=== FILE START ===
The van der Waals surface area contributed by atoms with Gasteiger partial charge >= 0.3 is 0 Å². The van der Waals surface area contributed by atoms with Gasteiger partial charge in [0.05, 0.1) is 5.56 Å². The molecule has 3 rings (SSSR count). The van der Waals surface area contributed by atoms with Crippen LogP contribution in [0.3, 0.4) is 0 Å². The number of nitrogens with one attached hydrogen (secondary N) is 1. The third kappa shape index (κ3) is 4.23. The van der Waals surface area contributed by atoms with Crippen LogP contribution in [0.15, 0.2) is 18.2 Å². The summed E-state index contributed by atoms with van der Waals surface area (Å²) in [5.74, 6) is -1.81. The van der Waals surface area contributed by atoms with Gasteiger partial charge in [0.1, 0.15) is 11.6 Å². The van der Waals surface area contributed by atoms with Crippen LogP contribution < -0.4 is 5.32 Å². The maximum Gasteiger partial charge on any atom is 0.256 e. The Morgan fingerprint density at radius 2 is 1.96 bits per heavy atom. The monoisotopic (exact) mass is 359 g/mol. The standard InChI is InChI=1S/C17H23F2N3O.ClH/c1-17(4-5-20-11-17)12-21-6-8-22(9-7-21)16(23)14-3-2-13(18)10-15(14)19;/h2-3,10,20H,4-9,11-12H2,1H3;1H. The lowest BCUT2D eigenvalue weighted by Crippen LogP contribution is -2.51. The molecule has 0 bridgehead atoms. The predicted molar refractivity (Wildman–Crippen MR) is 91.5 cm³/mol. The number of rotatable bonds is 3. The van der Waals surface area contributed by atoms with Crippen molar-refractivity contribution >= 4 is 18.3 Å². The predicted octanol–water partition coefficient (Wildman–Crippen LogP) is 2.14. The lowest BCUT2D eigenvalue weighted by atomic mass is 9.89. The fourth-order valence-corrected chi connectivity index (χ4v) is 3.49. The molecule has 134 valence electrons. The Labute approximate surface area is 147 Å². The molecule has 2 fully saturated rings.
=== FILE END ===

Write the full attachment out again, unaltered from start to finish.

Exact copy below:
The van der Waals surface area contributed by atoms with Gasteiger partial charge >= 0.3 is 0 Å². The van der Waals surface area contributed by atoms with Gasteiger partial charge in [0.05, 0.1) is 5.56 Å². The molecule has 3 rings (SSSR count). The van der Waals surface area contributed by atoms with Crippen LogP contribution in [0.3, 0.4) is 0 Å². The number of nitrogens with one attached hydrogen (secondary N) is 1. The third kappa shape index (κ3) is 4.23. The van der Waals surface area contributed by atoms with Crippen LogP contribution in [0.15, 0.2) is 18.2 Å². The summed E-state index contributed by atoms with van der Waals surface area (Å²) in [5.74, 6) is -1.81. The van der Waals surface area contributed by atoms with Gasteiger partial charge in [0.1, 0.15) is 11.6 Å². The van der Waals surface area contributed by atoms with Crippen LogP contribution < -0.4 is 5.32 Å². The maximum Gasteiger partial charge on any atom is 0.256 e. The Morgan fingerprint density at radius 2 is 1.96 bits per heavy atom. The monoisotopic (exact) mass is 359 g/mol. The standard InChI is InChI=1S/C17H23F2N3O.ClH/c1-17(4-5-20-11-17)12-21-6-8-22(9-7-21)16(23)14-3-2-13(18)10-15(14)19;/h2-3,10,20H,4-9,11-12H2,1H3;1H. The lowest BCUT2D eigenvalue weighted by Crippen LogP contribution is -2.51. The molecule has 0 bridgehead atoms. The predicted molar refractivity (Wildman–Crippen MR) is 91.5 cm³/mol. The number of rotatable bonds is 3. The van der Waals surface area contributed by atoms with Crippen molar-refractivity contribution >= 4 is 18.3 Å². The predicted octanol–water partition coefficient (Wildman–Crippen LogP) is 2.14. The lowest BCUT2D eigenvalue weighted by atomic mass is 9.89. The fourth-order valence-corrected chi connectivity index (χ4v) is 3.49. The molecule has 134 valence electrons. The Labute approximate surface area is 147 Å². The molecule has 2 fully saturated rings.